Pain perdu

In France, you are not allowed to call yourself a boulangerie unless you make your bread from scratch on the premises. France went through a bad (industrial) bread phase, but eventually the politicians stepped in and legislated. Marie-Antoinette has a lot to answer for.

The baguette de tradition française is a standard defined by French law (the Décret Balladur of 1993, named after the then prime minister). Any bread sold as ‘de tradition française’ has to be made from scratch at the place where it is finally sold. It should not have been frozen at any stage, should contain no chemical additives and should be composed exclusively of wheat flour, water, salt and natural yeasts (saccharomyces cerevisiae).

It is hard to imagine our unenlightened British politicians stepping in to protect small independent bakers from competition from big industrial concerns, even if their bread is better for us. And I’ll return to that subject in my next post.

Our supermarket ‘fresh bread’ counters sell baked-off loaves delivered half-made from factories, which we buy thinking they are fresher and healthier than the sliced bread in the plastic bags on the adjoining shelf that probably came from the same factory.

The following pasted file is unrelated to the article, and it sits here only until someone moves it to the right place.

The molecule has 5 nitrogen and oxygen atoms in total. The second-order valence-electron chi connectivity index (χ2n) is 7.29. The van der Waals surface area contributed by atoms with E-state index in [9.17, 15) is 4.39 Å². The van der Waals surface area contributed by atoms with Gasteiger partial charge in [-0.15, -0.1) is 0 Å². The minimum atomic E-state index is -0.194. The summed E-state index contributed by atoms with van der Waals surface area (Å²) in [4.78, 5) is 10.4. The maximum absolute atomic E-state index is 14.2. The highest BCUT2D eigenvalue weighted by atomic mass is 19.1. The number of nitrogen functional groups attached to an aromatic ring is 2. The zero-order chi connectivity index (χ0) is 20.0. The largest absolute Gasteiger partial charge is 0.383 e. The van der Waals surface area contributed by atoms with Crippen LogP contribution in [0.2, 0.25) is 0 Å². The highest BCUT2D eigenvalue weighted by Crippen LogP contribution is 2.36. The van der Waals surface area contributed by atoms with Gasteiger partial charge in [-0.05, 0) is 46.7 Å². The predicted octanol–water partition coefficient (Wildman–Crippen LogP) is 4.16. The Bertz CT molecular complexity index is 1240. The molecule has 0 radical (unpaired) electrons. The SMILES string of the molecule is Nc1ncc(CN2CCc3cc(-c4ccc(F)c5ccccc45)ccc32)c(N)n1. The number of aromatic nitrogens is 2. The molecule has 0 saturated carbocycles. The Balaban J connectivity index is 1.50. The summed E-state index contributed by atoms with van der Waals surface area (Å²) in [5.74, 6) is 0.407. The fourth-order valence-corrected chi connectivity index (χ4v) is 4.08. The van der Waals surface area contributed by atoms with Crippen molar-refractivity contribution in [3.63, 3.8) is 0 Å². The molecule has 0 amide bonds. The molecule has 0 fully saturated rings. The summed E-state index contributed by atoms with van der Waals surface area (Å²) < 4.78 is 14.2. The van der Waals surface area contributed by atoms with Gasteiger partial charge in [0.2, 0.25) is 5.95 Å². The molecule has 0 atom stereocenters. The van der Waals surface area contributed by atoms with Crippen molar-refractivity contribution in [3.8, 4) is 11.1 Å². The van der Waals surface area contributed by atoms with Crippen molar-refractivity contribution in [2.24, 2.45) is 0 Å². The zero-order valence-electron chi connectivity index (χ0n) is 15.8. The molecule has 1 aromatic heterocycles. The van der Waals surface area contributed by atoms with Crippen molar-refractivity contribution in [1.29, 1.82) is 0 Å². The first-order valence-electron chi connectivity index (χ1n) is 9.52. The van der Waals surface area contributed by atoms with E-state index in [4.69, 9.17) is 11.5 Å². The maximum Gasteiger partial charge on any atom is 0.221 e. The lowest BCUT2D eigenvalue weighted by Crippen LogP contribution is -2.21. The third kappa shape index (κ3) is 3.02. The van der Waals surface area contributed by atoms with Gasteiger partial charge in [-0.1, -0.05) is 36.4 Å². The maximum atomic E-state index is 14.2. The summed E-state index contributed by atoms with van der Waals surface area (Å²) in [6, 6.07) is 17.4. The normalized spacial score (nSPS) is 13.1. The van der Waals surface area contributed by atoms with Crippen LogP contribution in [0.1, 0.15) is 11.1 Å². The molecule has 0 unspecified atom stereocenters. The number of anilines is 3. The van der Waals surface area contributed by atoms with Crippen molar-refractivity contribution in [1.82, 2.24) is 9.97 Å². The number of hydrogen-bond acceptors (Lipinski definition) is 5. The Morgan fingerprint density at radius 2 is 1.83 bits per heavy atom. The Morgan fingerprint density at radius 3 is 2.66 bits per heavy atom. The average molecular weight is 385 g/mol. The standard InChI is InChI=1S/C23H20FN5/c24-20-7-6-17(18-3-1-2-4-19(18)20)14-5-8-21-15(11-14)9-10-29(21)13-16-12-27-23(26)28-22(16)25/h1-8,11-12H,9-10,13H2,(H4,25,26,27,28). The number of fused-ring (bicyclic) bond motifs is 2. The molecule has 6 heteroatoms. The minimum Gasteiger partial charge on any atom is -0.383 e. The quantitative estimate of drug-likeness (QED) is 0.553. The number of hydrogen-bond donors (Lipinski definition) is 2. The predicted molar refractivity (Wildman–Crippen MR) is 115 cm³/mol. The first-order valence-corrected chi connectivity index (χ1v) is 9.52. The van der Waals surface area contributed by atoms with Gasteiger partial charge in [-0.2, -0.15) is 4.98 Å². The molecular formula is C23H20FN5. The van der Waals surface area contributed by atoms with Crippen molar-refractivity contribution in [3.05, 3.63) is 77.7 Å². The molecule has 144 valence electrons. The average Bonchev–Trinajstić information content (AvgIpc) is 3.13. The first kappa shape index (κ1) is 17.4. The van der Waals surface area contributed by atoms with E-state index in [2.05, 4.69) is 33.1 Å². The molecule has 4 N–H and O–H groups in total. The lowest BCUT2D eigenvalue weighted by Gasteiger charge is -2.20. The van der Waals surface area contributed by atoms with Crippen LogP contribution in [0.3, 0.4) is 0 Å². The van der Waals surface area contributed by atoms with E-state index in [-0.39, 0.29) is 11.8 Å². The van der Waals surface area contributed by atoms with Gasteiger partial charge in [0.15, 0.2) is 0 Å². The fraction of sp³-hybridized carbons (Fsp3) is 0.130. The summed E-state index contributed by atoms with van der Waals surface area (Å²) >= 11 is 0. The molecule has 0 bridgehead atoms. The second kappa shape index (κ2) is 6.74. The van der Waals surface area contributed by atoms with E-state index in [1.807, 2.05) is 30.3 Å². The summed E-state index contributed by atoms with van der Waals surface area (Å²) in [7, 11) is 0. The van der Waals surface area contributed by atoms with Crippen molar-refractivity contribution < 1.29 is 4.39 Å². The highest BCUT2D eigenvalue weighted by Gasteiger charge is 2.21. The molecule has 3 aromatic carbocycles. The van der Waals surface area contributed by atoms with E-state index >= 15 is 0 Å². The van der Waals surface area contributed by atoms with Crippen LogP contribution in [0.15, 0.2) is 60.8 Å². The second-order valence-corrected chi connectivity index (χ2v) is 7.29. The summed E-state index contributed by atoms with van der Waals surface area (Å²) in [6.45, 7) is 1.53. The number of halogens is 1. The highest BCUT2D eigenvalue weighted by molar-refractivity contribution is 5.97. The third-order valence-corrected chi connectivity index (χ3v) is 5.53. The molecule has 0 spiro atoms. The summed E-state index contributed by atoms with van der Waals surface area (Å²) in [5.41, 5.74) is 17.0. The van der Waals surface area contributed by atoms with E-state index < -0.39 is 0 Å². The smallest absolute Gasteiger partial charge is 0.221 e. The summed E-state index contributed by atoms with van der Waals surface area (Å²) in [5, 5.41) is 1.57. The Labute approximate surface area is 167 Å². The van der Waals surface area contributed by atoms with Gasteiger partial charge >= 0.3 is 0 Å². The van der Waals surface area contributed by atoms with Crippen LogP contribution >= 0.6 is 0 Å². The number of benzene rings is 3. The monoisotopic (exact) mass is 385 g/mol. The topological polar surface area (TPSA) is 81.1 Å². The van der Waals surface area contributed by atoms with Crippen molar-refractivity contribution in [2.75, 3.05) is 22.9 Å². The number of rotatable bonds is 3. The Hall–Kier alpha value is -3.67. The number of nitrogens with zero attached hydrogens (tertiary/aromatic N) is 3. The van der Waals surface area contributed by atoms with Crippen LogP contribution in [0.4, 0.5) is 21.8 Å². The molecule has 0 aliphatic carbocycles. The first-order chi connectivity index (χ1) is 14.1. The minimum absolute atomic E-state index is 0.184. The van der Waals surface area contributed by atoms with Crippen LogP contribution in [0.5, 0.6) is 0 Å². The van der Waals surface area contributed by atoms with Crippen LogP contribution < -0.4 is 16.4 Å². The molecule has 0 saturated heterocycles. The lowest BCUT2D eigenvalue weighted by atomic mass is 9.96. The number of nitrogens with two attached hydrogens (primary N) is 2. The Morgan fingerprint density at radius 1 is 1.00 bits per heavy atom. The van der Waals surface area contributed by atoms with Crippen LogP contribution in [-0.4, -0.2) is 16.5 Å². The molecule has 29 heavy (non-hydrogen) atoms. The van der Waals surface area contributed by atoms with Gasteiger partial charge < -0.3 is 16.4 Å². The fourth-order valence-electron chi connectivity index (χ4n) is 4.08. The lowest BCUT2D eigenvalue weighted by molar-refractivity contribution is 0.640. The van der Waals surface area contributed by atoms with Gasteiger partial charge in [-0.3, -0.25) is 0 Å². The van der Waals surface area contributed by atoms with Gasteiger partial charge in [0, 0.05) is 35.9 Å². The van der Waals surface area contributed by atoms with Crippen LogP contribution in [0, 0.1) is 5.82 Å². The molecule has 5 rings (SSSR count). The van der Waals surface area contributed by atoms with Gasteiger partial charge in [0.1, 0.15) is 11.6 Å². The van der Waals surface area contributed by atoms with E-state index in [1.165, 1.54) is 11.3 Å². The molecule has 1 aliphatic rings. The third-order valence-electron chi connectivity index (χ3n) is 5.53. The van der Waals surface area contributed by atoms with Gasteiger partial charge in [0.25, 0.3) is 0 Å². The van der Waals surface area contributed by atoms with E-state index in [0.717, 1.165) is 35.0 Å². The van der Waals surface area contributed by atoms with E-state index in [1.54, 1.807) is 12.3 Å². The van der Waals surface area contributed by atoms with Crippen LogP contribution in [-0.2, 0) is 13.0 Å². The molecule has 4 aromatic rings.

If you have a local baker, treasure him. They are closing everywhere, so he may not be there much longer. It’s partly because people have bread machines (although apparently over 7 million Britons have a bread machine that they never use).  It is also partly because of price – how can a local baker compete with a 30 pence supermarket ‘value’ loaf? Joanna Blythman’s Bad Food Britain has the depressing answer: most Britons only care about price; they aren’t interested in what they eat and – ironically but profitably for Sainsbury – they can no longer ‘taste the difference’.

My village lost its baker over ten years ago. The butcher and the Co-Op corner shop sell baked-off products that arrive on refrigerated lorries. This is why I’m going to try to make my own.

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~ by jobes on January 27, 2008.

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